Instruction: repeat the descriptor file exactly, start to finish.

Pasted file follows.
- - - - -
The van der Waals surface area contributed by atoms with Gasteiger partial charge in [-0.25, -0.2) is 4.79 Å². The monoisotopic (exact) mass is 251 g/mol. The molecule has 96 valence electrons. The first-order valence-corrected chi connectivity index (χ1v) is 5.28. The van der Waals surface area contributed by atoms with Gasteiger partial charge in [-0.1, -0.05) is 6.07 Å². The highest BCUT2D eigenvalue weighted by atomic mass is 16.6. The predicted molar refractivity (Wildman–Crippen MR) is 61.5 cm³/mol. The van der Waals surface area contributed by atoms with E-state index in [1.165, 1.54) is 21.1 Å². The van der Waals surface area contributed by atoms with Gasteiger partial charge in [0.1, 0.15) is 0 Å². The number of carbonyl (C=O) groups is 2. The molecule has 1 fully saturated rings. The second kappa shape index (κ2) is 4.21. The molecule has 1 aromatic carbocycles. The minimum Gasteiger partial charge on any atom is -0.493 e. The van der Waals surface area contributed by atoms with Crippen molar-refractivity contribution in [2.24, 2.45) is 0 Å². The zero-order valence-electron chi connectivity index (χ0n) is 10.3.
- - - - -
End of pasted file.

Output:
The van der Waals surface area contributed by atoms with Gasteiger partial charge in [-0.25, -0.2) is 4.79 Å². The monoisotopic (exact) mass is 251 g/mol. The molecule has 96 valence electrons. The first-order valence-corrected chi connectivity index (χ1v) is 5.28. The van der Waals surface area contributed by atoms with Gasteiger partial charge in [-0.1, -0.05) is 6.07 Å². The highest BCUT2D eigenvalue weighted by atomic mass is 16.6. The predicted molar refractivity (Wildman–Crippen MR) is 61.5 cm³/mol. The van der Waals surface area contributed by atoms with E-state index in [1.165, 1.54) is 21.1 Å². The van der Waals surface area contributed by atoms with Gasteiger partial charge in [0.1, 0.15) is 0 Å². The number of carbonyl (C=O) groups is 2. The molecule has 1 fully saturated rings. The second kappa shape index (κ2) is 4.21. The molecule has 1 aromatic carbocycles. The minimum Gasteiger partial charge on any atom is -0.493 e. The van der Waals surface area contributed by atoms with Crippen molar-refractivity contribution in [2.24, 2.45) is 0 Å². The zero-order valence-electron chi connectivity index (χ0n) is 10.3.